As Lent begins, there are some traditional readings in the Liturgy familiar to regular Mass attendees. The Ash Wednesday Gospel condemns a shallow worship of God that glorifies people rather than Him with virtue signaling about Prayer, Fasting and Almsgiving. 

The church encourages our fasting in particular during this season to bring us closer to Jesus by foregoing such “guilty pleasures” as binging on junk food, social media on the Internet, TV, or mindless gossiping. In so doing we can better resist temptations for things that might be impeding our walk with Christ. 

Speaking of temptations, on the First Sunday of Lent, we read accounts from either Matthew’s, Mark’s or Luke’s Gospel, (depending on which liturgical cycle year it is, either A, B or C) of our Lord’s victorious encounter against Satan, as the devil, using various temptations, tries to find out if Jesus really is the Son of God. He comes to our Lord, after Jesus has been fasting in the desert for 40 days, at the start of His ministry.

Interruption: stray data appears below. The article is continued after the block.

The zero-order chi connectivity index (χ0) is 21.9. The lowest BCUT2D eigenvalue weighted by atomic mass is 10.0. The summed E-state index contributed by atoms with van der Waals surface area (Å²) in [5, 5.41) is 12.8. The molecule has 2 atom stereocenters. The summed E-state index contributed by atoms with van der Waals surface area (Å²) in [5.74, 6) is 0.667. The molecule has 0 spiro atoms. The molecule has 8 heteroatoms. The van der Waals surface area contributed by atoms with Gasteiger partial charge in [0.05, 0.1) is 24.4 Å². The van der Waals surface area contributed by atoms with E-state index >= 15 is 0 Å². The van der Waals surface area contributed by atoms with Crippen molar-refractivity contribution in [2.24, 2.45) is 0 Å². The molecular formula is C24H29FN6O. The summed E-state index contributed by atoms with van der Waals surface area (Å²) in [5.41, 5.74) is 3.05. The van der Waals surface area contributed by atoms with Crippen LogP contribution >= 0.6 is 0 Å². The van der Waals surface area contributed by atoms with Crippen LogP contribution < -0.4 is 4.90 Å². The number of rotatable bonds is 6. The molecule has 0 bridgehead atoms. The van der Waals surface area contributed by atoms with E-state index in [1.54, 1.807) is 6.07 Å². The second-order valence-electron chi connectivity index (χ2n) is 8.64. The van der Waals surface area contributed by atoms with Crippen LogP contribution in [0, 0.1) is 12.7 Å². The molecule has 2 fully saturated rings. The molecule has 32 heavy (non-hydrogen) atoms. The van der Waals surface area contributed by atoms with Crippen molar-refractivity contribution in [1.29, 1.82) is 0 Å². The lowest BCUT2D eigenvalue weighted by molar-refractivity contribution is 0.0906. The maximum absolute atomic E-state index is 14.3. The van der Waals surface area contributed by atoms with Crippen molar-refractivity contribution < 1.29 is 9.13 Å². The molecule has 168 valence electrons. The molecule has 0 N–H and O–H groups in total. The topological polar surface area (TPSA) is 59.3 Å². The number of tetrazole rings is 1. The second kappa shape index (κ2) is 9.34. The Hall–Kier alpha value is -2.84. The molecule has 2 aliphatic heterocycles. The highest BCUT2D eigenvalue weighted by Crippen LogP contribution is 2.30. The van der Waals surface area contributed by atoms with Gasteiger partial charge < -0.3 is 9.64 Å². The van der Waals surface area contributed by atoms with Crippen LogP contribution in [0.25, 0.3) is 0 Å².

But while Jesus was without sin He nonetheless allowed HImself to be tempted by the devil, much as in the manner that He allowed Himself to be baptized in the Jordan by John the Baptist, although he would not need to be baptized for the forgiveness of sins considering He was without sin. In a similar manner He frequently was in prayer to His Heavenly Father (and ours), God praying to God Himself as it were, to give us a moving example of Holiness and Humility. 

In allowing Himself to be tempted by Satan Jesus was similarly showing us how to deal with the evil one’s snares. As a quick summary, Satan’s three temptations for Jesus were for our Lord to turn stones into bread; to jump off the parapet of the Great Temple in Jerusalem so that angels might break his fall; and finally, to bow down and worship Satan in exchange for all the kingdoms of the world.

St. Gregory once commented on these three in a homily that “Jesus dealt with three temptations–to gluttony, vainglory and avarice..The Devil tempted him [Jesus] by gluttony when he said ‘Tell these stones to become bread.’ He tempted him by vain ambition when he said, ‘If you are the Son of God, cast yourself down.’ He tempted him by an avaricious desire for high position when ‘he showed him all the kingdoms of the world saying, ‘I will give you all these if you will fall down and worship me.’”